Accepting online payments is crucial, as it helps businesses sell their products or services online faster and more conveniently to the global audience. However, setting up an online payment processor is one of the most complex parts of launching an e-commerce business. Merchants running a brick-and-mortar business must already be familiar with the payment processing ins and outs, but online payment systems work a bit differently. So, here is a complete beginner’s guide to online payment processing a merchant must read carefully.
Four Components of Online Payment Processing
An online payment processing system requires four components to work:
A merchant is a company selling its goods or services online. Also known as an e-commerce merchant, the merchant needs a merchant account with the acquiring bank to collect business payments. The bank identifies the seller through the merchant account and receives the incoming funds. The merchant and the acquiring bank must comply with the regulations set by the payment services provider.
The buyer is the person purchasing products or services from the merchant. While buying something online, the buyer visits the merchant’s website, places an order, and enters the payment details on a secure checkout page. The online payment processor collects this information to authorise and decline or approve the payment.
The payment gateway collects the buyer’s details and transmits them to the payment processor. Simply put, the gateway remains at the front side of an online payment process, and the processor works in the background to make it happen. A merchant may choose a gateway and a processor from the same or different service providers to integrate the cash flow.
A payment processor is responsible for payment processing management with the aim of accepting online payments. When a buyer processes payment, the processor links to their bank and checks the available funds to approve the transaction. During the process, the processor also verifies the buyer’s identity to avoid fraud or foul play. Payment service providers set specific regulations that payment processors need to abide by.
Important Terms to Know
Here is a glossary of terms a merchant will frequently come across while managing online payments:
- Authorisation: When a buyer initiates a payment, the gateway connects to their bank account to check if they have sufficient funds to pay for it. If yes, it authorises the payment and transfers the funds to finalise the transaction.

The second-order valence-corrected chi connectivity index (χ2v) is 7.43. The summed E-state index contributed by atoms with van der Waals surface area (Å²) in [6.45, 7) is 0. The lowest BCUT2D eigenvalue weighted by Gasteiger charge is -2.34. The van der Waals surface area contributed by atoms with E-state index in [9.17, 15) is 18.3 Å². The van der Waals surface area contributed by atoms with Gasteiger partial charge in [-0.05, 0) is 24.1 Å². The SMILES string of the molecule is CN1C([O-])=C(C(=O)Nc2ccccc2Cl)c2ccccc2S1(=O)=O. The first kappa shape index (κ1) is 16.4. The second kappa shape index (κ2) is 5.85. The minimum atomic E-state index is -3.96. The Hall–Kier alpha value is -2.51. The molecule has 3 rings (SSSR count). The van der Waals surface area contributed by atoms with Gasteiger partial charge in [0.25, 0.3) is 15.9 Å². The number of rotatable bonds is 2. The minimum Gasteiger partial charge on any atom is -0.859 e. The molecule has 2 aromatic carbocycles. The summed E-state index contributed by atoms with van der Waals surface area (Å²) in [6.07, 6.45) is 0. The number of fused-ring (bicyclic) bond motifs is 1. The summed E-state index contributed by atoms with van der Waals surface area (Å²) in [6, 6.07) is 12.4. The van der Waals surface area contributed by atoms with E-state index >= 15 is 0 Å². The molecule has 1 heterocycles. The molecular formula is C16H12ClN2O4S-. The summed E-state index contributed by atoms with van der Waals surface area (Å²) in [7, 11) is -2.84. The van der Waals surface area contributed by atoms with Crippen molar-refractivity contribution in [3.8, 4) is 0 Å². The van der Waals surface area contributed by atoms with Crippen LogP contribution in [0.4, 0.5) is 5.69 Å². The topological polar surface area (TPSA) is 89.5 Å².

- Tokenisation: A merchant should never save a buyer’s payment details on their website. If they want to store some details for faster access in the future, the payment gateway tokenises them to ensure safety. Hackers cannot use these tokens to misuse or make purchases without the buyer’s authority.
- SSL Certificate: An SSL certificate protects buyer’s and seller’s information while processing payments on site. They help improve conversions by giving a secure environment while transacting online. Customers must look for a ‘green lock’ icon at checkout to ensure the site has an SSL certificate.
- PCI Compliance: Payment Card Industry imposes regulations that merchants must comply with for online payment processing management. These regulations aim at securing online payments, and complying with them is termed PCI compliance.
Qualities to Look for in a Payment Processor
Merchants looking to accept online payments must work with a payment processor to receive payments in their merchant accounts. These are the qualities to look for while evaluating the available alternatives:
Payment Methods: Offering multiple payment methods to buyers is a crucial part of accepting online payments. Buyers have preferences when it comes to paying money online. Some like to use their debit or credit cards, while others are more comfortable using net banking or e-wallet. So, look at the payment methods the online payment processor supports. Find out on Daily Prosper if do you need a job to get a credit card.
Security Features: The merchant must provide buyers with the latest security features to build trust and gain a reputation in the industry. They need to keep their own finances secured while accepting payments online. Therefore, look for a payment processor with a robust anti-fraud system to protect buyers’ and sellers’ details.
Automated Billing: Subscription-based businesses must look for a processor with automated billing features. It streamlines the payments and boosts the merchant’s retention strategy.
Still, people hesitate to shop online due to fear of fraudulent activities. The merchant must offer a secure online payment processor to streamline the payment processing with minimal risk of losing money. An e-Commerce store with a vigorous payment processor encourages people to purchase online and build the business.
Read More About Supreme Target.